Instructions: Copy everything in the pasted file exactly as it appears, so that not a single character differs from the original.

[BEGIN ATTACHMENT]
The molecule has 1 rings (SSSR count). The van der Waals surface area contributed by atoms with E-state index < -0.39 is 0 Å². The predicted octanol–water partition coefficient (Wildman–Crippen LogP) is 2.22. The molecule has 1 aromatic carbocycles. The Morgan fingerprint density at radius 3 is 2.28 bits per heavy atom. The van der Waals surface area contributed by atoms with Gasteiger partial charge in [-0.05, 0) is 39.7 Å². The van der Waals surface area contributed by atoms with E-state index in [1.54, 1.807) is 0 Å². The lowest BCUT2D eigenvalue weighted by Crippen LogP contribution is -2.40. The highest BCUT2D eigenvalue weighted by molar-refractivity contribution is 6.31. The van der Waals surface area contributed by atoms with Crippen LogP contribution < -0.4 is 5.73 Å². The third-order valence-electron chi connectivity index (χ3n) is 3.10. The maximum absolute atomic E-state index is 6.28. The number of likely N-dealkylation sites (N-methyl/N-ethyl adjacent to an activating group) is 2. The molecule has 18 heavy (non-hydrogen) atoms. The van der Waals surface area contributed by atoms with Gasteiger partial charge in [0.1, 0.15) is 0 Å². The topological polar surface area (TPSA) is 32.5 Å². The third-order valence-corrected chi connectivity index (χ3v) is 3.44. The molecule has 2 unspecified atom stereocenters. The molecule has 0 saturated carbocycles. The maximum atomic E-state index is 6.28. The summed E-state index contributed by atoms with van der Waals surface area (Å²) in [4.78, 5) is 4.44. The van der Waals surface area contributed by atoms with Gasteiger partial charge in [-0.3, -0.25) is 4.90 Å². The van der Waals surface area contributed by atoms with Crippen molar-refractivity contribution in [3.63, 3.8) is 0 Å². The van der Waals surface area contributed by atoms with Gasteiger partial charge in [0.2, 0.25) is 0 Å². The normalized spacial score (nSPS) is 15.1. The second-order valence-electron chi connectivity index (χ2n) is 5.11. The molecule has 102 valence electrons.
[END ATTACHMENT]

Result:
The molecule has 1 rings (SSSR count). The van der Waals surface area contributed by atoms with E-state index < -0.39 is 0 Å². The predicted octanol–water partition coefficient (Wildman–Crippen LogP) is 2.22. The molecule has 1 aromatic carbocycles. The Morgan fingerprint density at radius 3 is 2.28 bits per heavy atom. The van der Waals surface area contributed by atoms with Gasteiger partial charge in [-0.05, 0) is 39.7 Å². The van der Waals surface area contributed by atoms with E-state index in [1.54, 1.807) is 0 Å². The lowest BCUT2D eigenvalue weighted by Crippen LogP contribution is -2.40. The highest BCUT2D eigenvalue weighted by molar-refractivity contribution is 6.31. The van der Waals surface area contributed by atoms with Crippen LogP contribution < -0.4 is 5.73 Å². The third-order valence-electron chi connectivity index (χ3n) is 3.10. The maximum absolute atomic E-state index is 6.28. The number of likely N-dealkylation sites (N-methyl/N-ethyl adjacent to an activating group) is 2. The molecule has 18 heavy (non-hydrogen) atoms. The van der Waals surface area contributed by atoms with Gasteiger partial charge in [0.1, 0.15) is 0 Å². The topological polar surface area (TPSA) is 32.5 Å². The third-order valence-corrected chi connectivity index (χ3v) is 3.44. The molecule has 2 unspecified atom stereocenters. The molecule has 0 saturated carbocycles. The maximum atomic E-state index is 6.28. The summed E-state index contributed by atoms with van der Waals surface area (Å²) in [4.78, 5) is 4.44. The van der Waals surface area contributed by atoms with Gasteiger partial charge in [-0.3, -0.25) is 4.90 Å². The van der Waals surface area contributed by atoms with Crippen molar-refractivity contribution in [3.63, 3.8) is 0 Å². The van der Waals surface area contributed by atoms with Gasteiger partial charge in [0.2, 0.25) is 0 Å². The normalized spacial score (nSPS) is 15.1. The second-order valence-electron chi connectivity index (χ2n) is 5.11. The molecule has 102 valence electrons.